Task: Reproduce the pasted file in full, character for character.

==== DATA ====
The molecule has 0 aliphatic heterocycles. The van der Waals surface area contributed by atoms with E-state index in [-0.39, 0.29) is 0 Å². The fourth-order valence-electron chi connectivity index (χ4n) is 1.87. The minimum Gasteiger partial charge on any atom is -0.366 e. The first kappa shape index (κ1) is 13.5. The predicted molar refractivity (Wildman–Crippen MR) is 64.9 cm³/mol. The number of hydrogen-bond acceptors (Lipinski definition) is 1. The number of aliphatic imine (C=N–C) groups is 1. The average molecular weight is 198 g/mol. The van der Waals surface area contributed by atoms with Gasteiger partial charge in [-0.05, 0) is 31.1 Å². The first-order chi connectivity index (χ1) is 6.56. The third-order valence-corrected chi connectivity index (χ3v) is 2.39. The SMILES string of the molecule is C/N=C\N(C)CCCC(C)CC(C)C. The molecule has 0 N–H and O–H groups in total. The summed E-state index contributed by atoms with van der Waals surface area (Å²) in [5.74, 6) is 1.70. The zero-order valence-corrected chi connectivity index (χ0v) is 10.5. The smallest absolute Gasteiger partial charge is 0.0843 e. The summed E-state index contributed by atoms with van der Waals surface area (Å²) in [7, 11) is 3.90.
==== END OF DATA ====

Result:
The molecule has 0 aliphatic heterocycles. The van der Waals surface area contributed by atoms with E-state index in [-0.39, 0.29) is 0 Å². The fourth-order valence-electron chi connectivity index (χ4n) is 1.87. The minimum Gasteiger partial charge on any atom is -0.366 e. The first kappa shape index (κ1) is 13.5. The predicted molar refractivity (Wildman–Crippen MR) is 64.9 cm³/mol. The number of hydrogen-bond acceptors (Lipinski definition) is 1. The number of aliphatic imine (C=N–C) groups is 1. The average molecular weight is 198 g/mol. The van der Waals surface area contributed by atoms with Gasteiger partial charge in [-0.05, 0) is 31.1 Å². The first-order chi connectivity index (χ1) is 6.56. The third-order valence-corrected chi connectivity index (χ3v) is 2.39. The SMILES string of the molecule is C/N=C\N(C)CCCC(C)CC(C)C. The molecule has 0 N–H and O–H groups in total. The summed E-state index contributed by atoms with van der Waals surface area (Å²) in [5.74, 6) is 1.70. The zero-order valence-corrected chi connectivity index (χ0v) is 10.5. The smallest absolute Gasteiger partial charge is 0.0843 e. The summed E-state index contributed by atoms with van der Waals surface area (Å²) in [7, 11) is 3.90.